A family’s experience of what matters most to live and die well.
Bryan Handson teaches arts and technology. His late wife, Christine, shared his passion for teaching. She taught home economics for 11 years and then became a special education teacher. Christine continued teaching for seven months after her diagnosis with motor neurone disease. She died a year later, in 2016, at the age of sixty-one.
Bryan describes Christine as very kind and community-minded.
“She was devoted to the children who needed special education. Christine also helped people needing accommodation and support as a volunteer at the local community centre.
Positive attitude and palliative care helpful
“Christine accepted her diagnosis and never complained. She continued working as long as she could,” Bryan says proudly.
The Motor Neurone Disease Association and many other community agencies worked together to assist Christine and Bryan. This included community and respite palliative care by Calvary Health Care Bethlehem, which also specialises in the care of people with neurological conditions.
Equipment and technological devices helped Christine to maintain her mobility and communication. A ramp was installed and suitable bed provided.
“Christine couldn’t talk in the final six months. She had speech slurring. But Christine helped pioneer the communications device she used to speak and email,” says Bryan.
Christine lived at home until the last four months of her life, when she lived at Calvary Health Care Bethlehem where the staff knew her well.
“Calvary was like home. It was friendly and welcoming. We had a beautiful room to ourselves. That made a difference as Christine loved having lots of visitors. I made her room homely with photographs and flowers. I brought plenty of books for Christine to read,” Bryan recalls.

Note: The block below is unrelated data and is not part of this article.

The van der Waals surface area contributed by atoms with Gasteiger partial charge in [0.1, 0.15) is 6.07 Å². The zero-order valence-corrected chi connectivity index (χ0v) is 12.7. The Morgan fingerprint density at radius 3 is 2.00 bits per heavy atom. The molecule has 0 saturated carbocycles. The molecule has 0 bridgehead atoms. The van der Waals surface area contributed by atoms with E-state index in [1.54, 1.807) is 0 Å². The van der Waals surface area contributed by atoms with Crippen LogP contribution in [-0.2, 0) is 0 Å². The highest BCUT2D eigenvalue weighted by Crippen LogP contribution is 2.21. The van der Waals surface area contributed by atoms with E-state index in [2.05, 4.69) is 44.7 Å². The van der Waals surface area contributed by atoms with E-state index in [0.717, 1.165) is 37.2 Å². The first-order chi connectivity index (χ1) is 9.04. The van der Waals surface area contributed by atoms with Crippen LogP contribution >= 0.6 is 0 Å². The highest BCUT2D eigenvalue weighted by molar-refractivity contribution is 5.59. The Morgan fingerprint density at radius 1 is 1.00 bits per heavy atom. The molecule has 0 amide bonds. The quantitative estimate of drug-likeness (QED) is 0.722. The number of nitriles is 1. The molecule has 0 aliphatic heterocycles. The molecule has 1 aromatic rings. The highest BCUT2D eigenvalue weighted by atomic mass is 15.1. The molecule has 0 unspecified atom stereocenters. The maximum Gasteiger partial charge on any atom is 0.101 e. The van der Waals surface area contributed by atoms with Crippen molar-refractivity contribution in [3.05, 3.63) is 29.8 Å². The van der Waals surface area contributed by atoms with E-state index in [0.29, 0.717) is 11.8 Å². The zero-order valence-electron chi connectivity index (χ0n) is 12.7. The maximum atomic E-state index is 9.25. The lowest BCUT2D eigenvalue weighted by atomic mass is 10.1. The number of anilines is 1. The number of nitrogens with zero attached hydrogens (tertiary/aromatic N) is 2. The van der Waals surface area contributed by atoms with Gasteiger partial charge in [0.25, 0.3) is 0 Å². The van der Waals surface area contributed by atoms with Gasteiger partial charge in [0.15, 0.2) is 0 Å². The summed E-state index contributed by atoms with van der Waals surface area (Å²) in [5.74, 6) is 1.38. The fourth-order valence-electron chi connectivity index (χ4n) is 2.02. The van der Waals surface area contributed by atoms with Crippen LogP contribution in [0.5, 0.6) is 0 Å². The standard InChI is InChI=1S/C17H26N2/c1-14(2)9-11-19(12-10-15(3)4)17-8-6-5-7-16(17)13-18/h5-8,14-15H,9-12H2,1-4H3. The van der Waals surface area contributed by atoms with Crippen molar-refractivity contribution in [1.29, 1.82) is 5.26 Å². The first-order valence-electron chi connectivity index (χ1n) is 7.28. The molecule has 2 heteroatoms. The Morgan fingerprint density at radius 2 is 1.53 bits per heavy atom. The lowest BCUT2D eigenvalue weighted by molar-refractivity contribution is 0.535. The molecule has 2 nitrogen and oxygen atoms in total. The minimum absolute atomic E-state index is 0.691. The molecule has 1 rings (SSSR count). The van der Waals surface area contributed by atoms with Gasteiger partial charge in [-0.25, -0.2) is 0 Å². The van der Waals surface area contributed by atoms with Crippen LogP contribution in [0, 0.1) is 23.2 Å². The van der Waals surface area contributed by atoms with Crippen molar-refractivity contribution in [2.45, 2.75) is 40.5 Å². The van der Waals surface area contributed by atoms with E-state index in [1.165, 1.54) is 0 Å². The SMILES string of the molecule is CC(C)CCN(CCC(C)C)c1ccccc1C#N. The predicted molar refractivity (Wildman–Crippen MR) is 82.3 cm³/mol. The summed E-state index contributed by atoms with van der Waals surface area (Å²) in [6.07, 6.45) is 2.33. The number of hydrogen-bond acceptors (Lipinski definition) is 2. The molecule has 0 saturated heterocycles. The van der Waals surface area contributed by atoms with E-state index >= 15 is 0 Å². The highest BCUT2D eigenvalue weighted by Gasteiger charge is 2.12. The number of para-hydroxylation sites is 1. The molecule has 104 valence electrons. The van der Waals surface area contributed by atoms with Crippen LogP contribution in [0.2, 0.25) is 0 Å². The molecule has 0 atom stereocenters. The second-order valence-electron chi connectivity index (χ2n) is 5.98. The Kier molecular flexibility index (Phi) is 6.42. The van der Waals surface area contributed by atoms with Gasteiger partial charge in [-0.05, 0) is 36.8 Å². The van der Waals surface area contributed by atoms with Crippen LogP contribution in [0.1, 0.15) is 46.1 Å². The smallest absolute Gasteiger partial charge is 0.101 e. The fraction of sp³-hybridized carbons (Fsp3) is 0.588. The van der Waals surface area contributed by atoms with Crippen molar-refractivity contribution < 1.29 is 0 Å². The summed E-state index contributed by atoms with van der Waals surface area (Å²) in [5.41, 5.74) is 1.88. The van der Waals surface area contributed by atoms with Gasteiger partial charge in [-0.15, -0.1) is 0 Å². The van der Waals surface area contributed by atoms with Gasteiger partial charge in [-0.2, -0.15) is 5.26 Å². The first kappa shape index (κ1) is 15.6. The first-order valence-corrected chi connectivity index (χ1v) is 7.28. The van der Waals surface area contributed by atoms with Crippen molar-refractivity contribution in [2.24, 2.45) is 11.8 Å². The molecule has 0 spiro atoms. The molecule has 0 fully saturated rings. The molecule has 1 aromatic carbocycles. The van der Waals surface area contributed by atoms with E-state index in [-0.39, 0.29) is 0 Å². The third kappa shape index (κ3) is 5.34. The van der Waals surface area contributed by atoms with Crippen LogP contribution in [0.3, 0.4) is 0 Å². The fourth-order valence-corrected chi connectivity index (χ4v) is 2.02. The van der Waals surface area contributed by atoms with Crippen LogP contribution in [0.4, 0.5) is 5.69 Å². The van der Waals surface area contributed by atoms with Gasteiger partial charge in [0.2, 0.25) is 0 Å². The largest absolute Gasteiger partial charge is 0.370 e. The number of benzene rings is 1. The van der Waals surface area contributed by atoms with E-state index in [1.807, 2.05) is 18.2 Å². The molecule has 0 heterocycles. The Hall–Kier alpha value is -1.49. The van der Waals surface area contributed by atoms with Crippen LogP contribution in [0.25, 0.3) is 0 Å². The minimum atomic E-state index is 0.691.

“We had a big whiteboard in front of Christine’s bed. She loved that. She watched things unfold in front of her and she would absorb and understand it.
“All the staff loved Christine. They put in extra time after their shift to spend time with her. We had many conversations and laughs. We enjoyed special relationships with some of the nurses.
We felt loved throughout the process. It grew stronger over time. It helped bring our family together,” says Bryan.
A special family time
Bryan remembers special moments during Christine’s last months of palliative care.
“The key to palliative care is to have a sense of humour and a laugh. We went to a comedy festival event with Christine in a wheelchair. Two colleagues and their wives helped us. It was fantastic.
“Our daughter, Kelly, discovered she was pregnant. Christine went to her wedding. After the birth of her baby, Kelly visited Christine at Calvary. Christine loved seeing little Tex. Calvary staff kindly let us visit at any time so Christine could see him as often as possible,” recalls Bryan.
Bryan describes their palliative care experience as valuable.
“It gave us time to be together and to grieve together. It was our last precious time together. It formed our memories and strengthened us as a family,” says Bryan.